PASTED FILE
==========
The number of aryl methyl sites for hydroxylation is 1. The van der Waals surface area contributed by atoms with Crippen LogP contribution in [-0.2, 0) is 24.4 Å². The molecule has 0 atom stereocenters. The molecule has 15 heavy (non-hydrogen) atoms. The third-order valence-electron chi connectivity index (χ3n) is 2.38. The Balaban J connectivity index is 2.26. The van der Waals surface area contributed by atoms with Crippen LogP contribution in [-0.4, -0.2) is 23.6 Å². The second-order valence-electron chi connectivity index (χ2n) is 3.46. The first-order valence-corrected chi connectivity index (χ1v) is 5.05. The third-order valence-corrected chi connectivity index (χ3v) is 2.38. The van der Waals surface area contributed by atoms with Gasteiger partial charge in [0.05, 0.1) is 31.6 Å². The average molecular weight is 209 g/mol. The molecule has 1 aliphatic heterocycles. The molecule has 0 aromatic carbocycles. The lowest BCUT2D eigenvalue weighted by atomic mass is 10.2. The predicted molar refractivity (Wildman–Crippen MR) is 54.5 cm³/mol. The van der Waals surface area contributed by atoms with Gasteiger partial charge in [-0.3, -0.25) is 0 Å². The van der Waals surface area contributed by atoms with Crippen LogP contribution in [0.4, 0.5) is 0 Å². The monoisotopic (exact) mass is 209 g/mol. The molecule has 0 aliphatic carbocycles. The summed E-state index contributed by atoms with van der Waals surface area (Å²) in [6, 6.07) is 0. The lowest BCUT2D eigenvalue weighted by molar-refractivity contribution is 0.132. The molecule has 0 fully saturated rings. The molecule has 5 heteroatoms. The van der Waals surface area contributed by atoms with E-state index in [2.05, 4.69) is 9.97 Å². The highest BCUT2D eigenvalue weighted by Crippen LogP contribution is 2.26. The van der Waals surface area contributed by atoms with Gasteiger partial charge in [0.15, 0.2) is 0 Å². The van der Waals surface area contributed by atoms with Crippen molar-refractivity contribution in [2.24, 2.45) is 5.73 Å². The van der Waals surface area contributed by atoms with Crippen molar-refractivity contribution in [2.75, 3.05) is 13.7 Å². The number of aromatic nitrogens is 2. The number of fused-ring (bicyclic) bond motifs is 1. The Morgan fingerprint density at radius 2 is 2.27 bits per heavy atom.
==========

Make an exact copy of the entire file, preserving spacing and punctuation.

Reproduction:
The number of aryl methyl sites for hydroxylation is 1. The van der Waals surface area contributed by atoms with Crippen LogP contribution in [-0.2, 0) is 24.4 Å². The molecule has 0 atom stereocenters. The molecule has 15 heavy (non-hydrogen) atoms. The third-order valence-electron chi connectivity index (χ3n) is 2.38. The Balaban J connectivity index is 2.26. The van der Waals surface area contributed by atoms with Crippen LogP contribution in [-0.4, -0.2) is 23.6 Å². The second-order valence-electron chi connectivity index (χ2n) is 3.46. The first-order valence-corrected chi connectivity index (χ1v) is 5.05. The third-order valence-corrected chi connectivity index (χ3v) is 2.38. The van der Waals surface area contributed by atoms with Gasteiger partial charge in [0.05, 0.1) is 31.6 Å². The average molecular weight is 209 g/mol. The molecule has 1 aliphatic heterocycles. The molecule has 0 aromatic carbocycles. The lowest BCUT2D eigenvalue weighted by atomic mass is 10.2. The predicted molar refractivity (Wildman–Crippen MR) is 54.5 cm³/mol. The van der Waals surface area contributed by atoms with Gasteiger partial charge in [-0.3, -0.25) is 0 Å². The van der Waals surface area contributed by atoms with Crippen LogP contribution in [0.4, 0.5) is 0 Å². The monoisotopic (exact) mass is 209 g/mol. The molecule has 0 aliphatic carbocycles. The summed E-state index contributed by atoms with van der Waals surface area (Å²) in [6, 6.07) is 0. The lowest BCUT2D eigenvalue weighted by molar-refractivity contribution is 0.132. The molecule has 0 fully saturated rings. The molecule has 5 heteroatoms. The van der Waals surface area contributed by atoms with E-state index in [2.05, 4.69) is 9.97 Å². The highest BCUT2D eigenvalue weighted by Crippen LogP contribution is 2.26. The van der Waals surface area contributed by atoms with Gasteiger partial charge in [0.15, 0.2) is 0 Å². The van der Waals surface area contributed by atoms with Crippen molar-refractivity contribution in [2.24, 2.45) is 5.73 Å². The van der Waals surface area contributed by atoms with Crippen molar-refractivity contribution in [2.75, 3.05) is 13.7 Å². The number of aromatic nitrogens is 2. The number of fused-ring (bicyclic) bond motifs is 1. The Morgan fingerprint density at radius 2 is 2.27 bits per heavy atom.